"Today we review a case from Corsair that will fit many more enthusiasts' needs, the Graphite Series 780T chassis with room for huge motherboards. This full tower comes with lots and lots of water cooling in mind, a built in fan controller, smartly designed hard drive and solid state drive housing, and has a Companion Cube-ish look."
Here are some more Cases & Cooling reviews from around the web:
- Phanteks Enthoo Luxe Full-Tower Case Review @ Legit Reviews
- Corsair Graphite Series 780T @ eTeknix
- Corsair Graphite 780T @ Kitguru
- Corsair Graphite 780T @ techPowerUp
- DeepCool Steam Castle @ techPowerUp
- Deepcool Steam Castle Micro ATX Case Review @ Legit Reviews
- NZXT Phantom 240 Mid-tower Case Review @ Modders-Inc
- Thermaltake Urban T81 Review @ OCC
- Corsair Graphite 380T Mini ITX @ Benchmark Reviews
- For Those Who Like Their PCs Naked: Puget Test Bench EATX Version 1 Review @ Techgage
- Fractal Core 1100 Computer Case Review @ Madshrimps
- EK WaterBlocks EK-KIT L360 Water-Cooling Kit Review @ NikKTech
- Sub-$20 CPU Coolers: A Reader's Roundup @ Silent PC Review
- Scythe Mugen Max CPU Cooler Review @HiTech Legion
- SilentiumPC Grandis & Fera 2 CPU Cooler @ eTeknix
Subject: General Tech, Cases and Cooling, Systems, Shows and Expos | September 12, 2014 - 02:20 PM | Scott Michaud
Tagged: idf, idf 2014, nuc, Intel, SFF, small form factor
A few years ago, Intel introduced the NUC line of small form factor PCs. At this year's IDF, they have announced plans to make even smaller, and cheaper, specifications that are intended for OEMs to install Windows, Linux, Android, and Chrome OS on. This initiative is not yet named, but will consist of mostly soldered components, leaving basically just the wireless adapters user-replaceable, rather than the more user-serviceable NUC.
Image Credit: Liliputing
Being the owner of Moore's Law, they just couldn't help but fit it to some type of exponential curve. While it is with respect to generation, not time, Intel expects the new, currently unnamed form factor to halve both the volume (size) and bill of material (BOM) cost of the NUC. They then said that another generation after ("Future SFF") will halve the BOM cost again, to a quarter of the NUC.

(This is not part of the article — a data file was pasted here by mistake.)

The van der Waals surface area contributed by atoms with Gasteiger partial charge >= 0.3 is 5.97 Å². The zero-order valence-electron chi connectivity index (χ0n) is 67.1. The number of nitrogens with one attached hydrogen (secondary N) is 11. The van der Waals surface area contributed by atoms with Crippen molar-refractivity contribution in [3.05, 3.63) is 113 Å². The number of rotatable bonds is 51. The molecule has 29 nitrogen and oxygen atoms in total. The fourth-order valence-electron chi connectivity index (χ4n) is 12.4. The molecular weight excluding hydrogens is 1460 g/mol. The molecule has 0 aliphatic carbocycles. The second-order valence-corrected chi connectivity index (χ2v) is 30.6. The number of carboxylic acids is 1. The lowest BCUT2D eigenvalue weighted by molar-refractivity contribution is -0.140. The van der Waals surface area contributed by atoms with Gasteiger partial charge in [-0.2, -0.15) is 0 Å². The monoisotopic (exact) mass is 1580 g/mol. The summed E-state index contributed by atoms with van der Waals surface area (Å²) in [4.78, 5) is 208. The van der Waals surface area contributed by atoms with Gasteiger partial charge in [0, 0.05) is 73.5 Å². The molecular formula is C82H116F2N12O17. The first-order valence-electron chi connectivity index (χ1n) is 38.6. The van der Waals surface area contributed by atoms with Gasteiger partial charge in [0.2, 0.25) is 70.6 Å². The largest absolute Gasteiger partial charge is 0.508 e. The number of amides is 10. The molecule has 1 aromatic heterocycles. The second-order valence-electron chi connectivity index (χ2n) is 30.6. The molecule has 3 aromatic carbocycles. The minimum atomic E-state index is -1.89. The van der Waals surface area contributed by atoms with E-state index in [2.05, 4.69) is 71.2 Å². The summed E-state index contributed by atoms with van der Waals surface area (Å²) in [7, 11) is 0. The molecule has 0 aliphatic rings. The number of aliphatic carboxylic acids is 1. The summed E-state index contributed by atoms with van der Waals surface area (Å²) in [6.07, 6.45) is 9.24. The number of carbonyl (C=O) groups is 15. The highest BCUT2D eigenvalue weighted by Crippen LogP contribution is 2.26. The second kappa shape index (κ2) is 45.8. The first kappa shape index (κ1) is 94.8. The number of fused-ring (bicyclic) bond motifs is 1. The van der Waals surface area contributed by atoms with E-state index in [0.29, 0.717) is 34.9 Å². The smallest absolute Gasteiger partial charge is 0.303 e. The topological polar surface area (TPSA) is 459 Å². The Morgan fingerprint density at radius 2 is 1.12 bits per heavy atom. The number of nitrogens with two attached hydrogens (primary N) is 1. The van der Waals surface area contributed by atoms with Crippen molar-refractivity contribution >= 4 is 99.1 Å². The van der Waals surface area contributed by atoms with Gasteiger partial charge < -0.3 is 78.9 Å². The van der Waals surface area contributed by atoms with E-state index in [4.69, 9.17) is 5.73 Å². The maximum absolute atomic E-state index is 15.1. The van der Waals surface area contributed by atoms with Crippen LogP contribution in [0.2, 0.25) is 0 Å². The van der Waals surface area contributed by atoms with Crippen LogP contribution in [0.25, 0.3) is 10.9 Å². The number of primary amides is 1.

What do our readers think? Would you be willing to give up socketed components for smaller and cheaper devices in this category or does this just become indistinguishable from mobile devices (which we already know can be cheap and packed into small spaces)?
Subject: General Tech, Cases and Cooling | September 12, 2014 - 01:56 PM | Scott Michaud
Tagged: fanless, passive cooling, noctua, NH-D15
Sure, humans may disagree that 67C (153F) is cool, but it is for a semiconductor. More impressive, it was the temperature recorded on a CPU with a 150W TDP attached to a fanless Noctua NH-D15. Does that mean it was noiseless? Nope. The test kept each of the case fans maxed out at 12V input DC (100%).
This, without the fans.
Hardwareluxx does not specify how much air gets blown across the passive cooler. Their claim is that the case fans just ensure that the ambient temperature is as low as possible. That seems fair, but I could also, for instance, blow cool air through a 3-inch drier hose attached to a bathroom suction fan stuck out the window. That would certainly keep passive coolers chilled while only being technically fanless.
Theoretically, of course. I'm not saying it's something I did in high school or anything...
Depending on how long of a hose is used, it could even be noise in a different location (rather than case fans in the same PC). Still, cooling 150W is a feat in itself. Then again, with over two pounds of heat fins, it makes sense.
Introduction and Features
EVGA continues to raise the bar with the introduction of two new power supplies in their popular SuperNOVA line, the 1000 P2 and 1200 P2. Both new power supplies are 80Plus Platinum certified and feature all modular cables, high-quality Japanese brand capacitors, a single high-power +12V rail, and a 140mm dual ball bearing cooling fan (with the ability to operate in silent, fan-less mode at low power levels). The 1000 P2 and 1200 P2 are also backed by a 10-year warranty (with registration). And last but not least, many PC PSU enthusiasts will be happy to know the new 1000 P2 and 1200 P2 are being supplied by Super Flower; the same OEM that EVGA has been using for many of their higher output, premium PSUs!
EVGA was founded in 1999 with headquarters in Brea, California. They continue to specialize in producing NVIDIA based graphics adapters and Intel based motherboards and keep expanding their PC power supply product line, which now includes seventeen models ranging from the high-end SuperNOVA 1600 G2 to the budget minded EVGA 430W power supply.
In this review we will be taking a detailed look at the EVGA SuperNOVA 1200 P2 power supply.
Here is what EVGA has to say about the new SuperNOVA P2 Gold PSUs: “Introducing the EVGA SuperNOVA 1200 P2 power supply. This power supply raises the bar with 1200W of continuous power delivery and 92% (115 VAC) / 94% (220~240 VAC) efficiency. A fully modular design reduces case clutter and 100% Japanese Capacitors ensure that only the absolute best components are used. What does that mean? The best stability, reliability, overclockability and unparalleled control. The EVGA SuperNOVA 1200 P2 is the ultimate tool to eliminate all system bottlenecks and achieve unrivaled performance."
EVGA SuperNOVA 1200 P2 PSU Key Features:
• 10-Year Warranty and unparalleled EVGA Customer Support
• 80PLUS Platinum certified, with up to 92~94% efficiency under typical loads
• Tight voltage regulation (2%), stable power with low AC ripple and noise